The much-lauded Jamie XX rework of Gil Scott-Heron's 2010 album I'm New Here finally arrives, and it's pretty darn good. In truth there's little quite as gorgeously ambitious as the strangely anthemic teaser single "NY Is Killing Me" (included here), but that doesn't stop it being an excellent listen. Not so much a set of remixes as a total reproduction, We're New Here places the veteran beat poet's distinctive vocals at the heart of a heady, other-worldly soup of eclectic beats (think dubstep, hip-hop and wonky house), booming basslines, sparkling house riffs, blissful melodies and paranoid late night atmospherics. A near perfect 33 minutes, all told.
Arriving in a fashion not dissimilar to the all encompassing deviations from Burial is "Far Nearer", the long awaited drop from The xx's Jamie - courtesy of the always on point Numbers imprint. Subject to many a YouTube appearance over the months, this charming steel drum infused summer jam can finally be enjoyed after potential sampling issues were circumnavigated by the smudged vocal that runs throughout being re-recorded. It's perhaps too twee and gentle to drop in the midst of a set, though it will certainly have the requisite effect should you deem to slip it in at the end! Complementing this, "Beat For" channels darker sounds, with off kilter drum drops at the core surrounded by gut punching sub bass undulations, bubbling sonics and pitched out vocals with punching throwback house riffs giving the track rhythmic impetus.
Following in the trend set out from their first album, The XX let their resident beatsmith take the reins for a couple of indulgences into more electronically-minded versions of cuts from Coexist. "Sunset" gets worked into a simmering house groove that comes on with a distinct post-punk vibe, all live, unpolished drums and prominent bass, while the vocals get brought raw and close in the mix. "Reconsider" gets into a stripped down, steppy groove played out on found sound percussion immaculately produced with staggering attention to detail, while the original structure of the track drifts in and out of focus as though shot through a dream-fuelled filter.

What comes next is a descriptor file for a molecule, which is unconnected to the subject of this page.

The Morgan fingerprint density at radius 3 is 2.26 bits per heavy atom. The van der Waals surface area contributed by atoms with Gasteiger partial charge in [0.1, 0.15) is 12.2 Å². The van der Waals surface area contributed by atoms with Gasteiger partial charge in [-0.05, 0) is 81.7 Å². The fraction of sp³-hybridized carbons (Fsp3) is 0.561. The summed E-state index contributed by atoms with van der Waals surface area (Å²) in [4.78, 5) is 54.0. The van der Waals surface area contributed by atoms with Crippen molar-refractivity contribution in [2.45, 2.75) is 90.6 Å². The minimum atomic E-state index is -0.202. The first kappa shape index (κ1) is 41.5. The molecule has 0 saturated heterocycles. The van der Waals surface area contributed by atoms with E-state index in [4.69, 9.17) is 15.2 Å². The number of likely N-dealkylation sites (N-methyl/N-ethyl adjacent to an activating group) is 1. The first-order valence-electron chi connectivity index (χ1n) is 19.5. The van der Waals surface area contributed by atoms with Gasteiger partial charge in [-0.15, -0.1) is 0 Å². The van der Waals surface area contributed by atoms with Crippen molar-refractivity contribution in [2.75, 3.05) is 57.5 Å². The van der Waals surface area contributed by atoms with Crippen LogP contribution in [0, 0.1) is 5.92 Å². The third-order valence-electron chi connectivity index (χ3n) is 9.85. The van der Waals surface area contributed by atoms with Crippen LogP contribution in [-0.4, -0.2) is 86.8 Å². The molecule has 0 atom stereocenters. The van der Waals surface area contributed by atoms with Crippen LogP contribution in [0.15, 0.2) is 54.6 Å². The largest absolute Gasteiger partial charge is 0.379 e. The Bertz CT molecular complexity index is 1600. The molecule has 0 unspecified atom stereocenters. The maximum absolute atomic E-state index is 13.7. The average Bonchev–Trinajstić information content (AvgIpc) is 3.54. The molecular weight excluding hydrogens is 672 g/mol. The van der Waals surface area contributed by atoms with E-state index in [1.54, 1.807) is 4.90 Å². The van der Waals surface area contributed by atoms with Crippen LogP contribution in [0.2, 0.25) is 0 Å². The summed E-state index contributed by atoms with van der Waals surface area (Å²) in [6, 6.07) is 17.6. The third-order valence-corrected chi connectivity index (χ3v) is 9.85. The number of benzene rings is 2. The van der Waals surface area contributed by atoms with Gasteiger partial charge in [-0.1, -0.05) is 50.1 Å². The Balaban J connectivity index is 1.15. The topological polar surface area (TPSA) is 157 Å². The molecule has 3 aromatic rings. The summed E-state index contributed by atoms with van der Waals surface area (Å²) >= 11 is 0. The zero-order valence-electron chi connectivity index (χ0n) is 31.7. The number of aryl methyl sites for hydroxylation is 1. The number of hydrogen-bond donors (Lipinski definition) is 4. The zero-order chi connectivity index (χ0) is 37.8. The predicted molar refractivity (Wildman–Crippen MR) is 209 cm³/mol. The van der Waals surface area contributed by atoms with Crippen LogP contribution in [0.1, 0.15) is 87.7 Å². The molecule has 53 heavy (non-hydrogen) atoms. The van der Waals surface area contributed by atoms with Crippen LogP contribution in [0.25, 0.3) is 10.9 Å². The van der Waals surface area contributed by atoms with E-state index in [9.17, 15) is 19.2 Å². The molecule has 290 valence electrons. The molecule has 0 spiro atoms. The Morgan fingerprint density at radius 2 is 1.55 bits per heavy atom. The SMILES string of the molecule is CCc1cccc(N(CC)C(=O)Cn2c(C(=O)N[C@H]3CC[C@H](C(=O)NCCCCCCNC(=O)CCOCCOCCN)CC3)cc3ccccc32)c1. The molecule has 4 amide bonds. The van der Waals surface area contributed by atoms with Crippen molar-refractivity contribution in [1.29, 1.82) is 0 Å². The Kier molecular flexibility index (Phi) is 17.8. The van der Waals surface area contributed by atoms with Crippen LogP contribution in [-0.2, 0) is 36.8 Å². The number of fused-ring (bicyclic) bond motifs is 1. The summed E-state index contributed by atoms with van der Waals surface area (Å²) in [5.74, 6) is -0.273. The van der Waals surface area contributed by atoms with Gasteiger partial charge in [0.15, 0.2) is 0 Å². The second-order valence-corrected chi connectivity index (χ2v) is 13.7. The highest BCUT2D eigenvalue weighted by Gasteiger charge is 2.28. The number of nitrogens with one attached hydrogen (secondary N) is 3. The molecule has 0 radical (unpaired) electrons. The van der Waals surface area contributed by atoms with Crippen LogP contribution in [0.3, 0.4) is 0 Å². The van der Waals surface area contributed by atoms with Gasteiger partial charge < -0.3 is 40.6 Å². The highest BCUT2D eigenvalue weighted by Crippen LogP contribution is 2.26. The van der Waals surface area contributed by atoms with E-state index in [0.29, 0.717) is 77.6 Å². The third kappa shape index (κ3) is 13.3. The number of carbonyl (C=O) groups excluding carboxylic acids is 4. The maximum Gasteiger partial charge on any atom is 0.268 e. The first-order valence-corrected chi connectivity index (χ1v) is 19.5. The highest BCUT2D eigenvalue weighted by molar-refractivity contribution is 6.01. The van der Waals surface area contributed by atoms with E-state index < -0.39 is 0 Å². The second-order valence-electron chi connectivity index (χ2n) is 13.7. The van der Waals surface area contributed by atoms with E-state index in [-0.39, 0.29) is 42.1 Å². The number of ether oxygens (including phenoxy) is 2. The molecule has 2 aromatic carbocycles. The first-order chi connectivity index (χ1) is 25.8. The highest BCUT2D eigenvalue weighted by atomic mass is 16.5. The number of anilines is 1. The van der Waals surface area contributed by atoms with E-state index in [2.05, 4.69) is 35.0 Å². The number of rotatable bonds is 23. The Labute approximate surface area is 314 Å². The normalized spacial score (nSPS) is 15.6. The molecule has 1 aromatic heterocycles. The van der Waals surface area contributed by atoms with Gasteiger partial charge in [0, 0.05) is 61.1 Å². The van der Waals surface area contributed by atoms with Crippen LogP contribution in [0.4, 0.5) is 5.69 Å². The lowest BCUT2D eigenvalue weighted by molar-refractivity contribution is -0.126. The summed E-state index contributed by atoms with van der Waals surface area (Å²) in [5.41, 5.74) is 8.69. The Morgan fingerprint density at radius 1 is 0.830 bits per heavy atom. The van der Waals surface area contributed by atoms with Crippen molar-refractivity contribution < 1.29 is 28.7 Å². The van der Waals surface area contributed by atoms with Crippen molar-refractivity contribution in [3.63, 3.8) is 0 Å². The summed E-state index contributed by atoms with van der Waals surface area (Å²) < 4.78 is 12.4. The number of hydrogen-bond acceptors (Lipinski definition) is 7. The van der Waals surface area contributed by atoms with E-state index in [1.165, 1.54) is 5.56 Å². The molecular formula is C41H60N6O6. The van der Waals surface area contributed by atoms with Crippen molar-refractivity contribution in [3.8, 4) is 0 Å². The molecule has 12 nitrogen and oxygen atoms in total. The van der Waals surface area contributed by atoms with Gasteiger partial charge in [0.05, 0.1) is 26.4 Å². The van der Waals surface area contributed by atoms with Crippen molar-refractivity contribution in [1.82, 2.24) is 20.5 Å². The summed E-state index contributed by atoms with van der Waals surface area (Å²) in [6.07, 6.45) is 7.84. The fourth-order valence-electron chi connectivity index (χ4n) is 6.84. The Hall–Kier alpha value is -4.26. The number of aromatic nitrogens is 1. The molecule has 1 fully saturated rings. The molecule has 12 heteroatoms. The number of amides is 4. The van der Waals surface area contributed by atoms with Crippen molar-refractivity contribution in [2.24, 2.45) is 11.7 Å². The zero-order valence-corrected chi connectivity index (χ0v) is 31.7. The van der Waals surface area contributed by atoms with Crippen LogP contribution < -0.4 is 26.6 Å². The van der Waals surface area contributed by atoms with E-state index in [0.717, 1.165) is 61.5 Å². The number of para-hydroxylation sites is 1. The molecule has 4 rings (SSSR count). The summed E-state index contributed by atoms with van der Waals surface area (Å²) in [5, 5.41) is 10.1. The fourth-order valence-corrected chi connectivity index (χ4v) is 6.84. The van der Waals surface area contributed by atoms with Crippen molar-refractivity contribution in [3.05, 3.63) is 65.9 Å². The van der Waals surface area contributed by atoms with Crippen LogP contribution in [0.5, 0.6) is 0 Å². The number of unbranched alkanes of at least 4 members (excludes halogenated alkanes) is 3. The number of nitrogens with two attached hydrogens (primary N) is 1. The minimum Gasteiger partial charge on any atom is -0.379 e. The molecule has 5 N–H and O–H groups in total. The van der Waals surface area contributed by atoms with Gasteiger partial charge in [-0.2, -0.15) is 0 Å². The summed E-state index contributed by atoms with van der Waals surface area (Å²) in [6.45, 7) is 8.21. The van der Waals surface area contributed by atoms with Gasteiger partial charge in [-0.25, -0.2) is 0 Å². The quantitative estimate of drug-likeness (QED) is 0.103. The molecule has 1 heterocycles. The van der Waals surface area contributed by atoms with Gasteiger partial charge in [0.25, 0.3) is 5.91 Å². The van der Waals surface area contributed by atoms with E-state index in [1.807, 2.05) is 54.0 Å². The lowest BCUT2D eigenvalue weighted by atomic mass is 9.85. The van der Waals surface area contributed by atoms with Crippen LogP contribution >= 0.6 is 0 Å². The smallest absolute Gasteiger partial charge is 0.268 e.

Crimea X - "Yev" (Prins Thomas Diskomiks remix) - (6:01) 122 BPM
Crimea X - "Dream Is Gone" (Prins Thomas Diskomiks remix) - (6:26) 122 BPM
Jagwar Ma - "Four" - (6:33) 129 BPM
Sandrien - "Haters" - (9:37) 126 BPM
By now, we should all know what to expect from both the Balance series and Danny Howells, namely slick, atmospheric, spine-tingling electronic music of both an uptempo and downbeat bent. This bumper digital version of his latest double CD mix features some exceptionally good tracks, from the exotic, psychedelic techno of Will Saul and October's rework of Michael Mayer's "Mantasy" and the evocative Balearic deep house of Joakim's "Another Light", to the dreamy fluidity of Matthias Voigt's remix of Ian Pooley's "I Got You", and the crystalline electronics and wide-eyed beauty of Maricopa's ambient delight "Neon Shoals". It is, then, a sizzling hot collection of evocative electronic music for dancers and dreamers. Don't sleep.
If you're going to release a remix album, you best make it interesting and worthwhile. That's certainly what Radiohead have done on TKOL RMX 1234567. Based on a series of seven acclaimed 12" singles, this 19-track release boasts contributions from some of electronic music's most forward-thinking contemporary talents. Supposedly handpicked by Thom Yorke himself, the presence of Pearson Sound, Shed, Modeselektor, Caribou, Mark Pritchard, Jamie XX and SBTRKT (whose anthemic version of "Lotus Flower" provides a fitting finale) demonstrate the band have more than a cursory grasp of who is doing good things right now. The end product sees widely varied reimaginations that veer between twisted underground techno, stargazing electronica, maudlin ambience and whatever this week's go to term for the UK bass cognoscenti is.
The "Jupiters" remixes are finally available on digital format and this time it's a strictly UK affair, with Happa and Jamie XX on remix duties! Happa's re-interpretation of "Jupiters" is a thumping beast of a track, where a startling bass drum churns its way across a militant percussion - violent hi-hats and snares all round, coated graciously by the most ominous synth stabs to have ever appeared on a Four Tet record! Jamie XX's take on "Lion" is a calmer, sub-heavy parade of swinging drums and mutating bass lines, growing in ferocity with every new bar.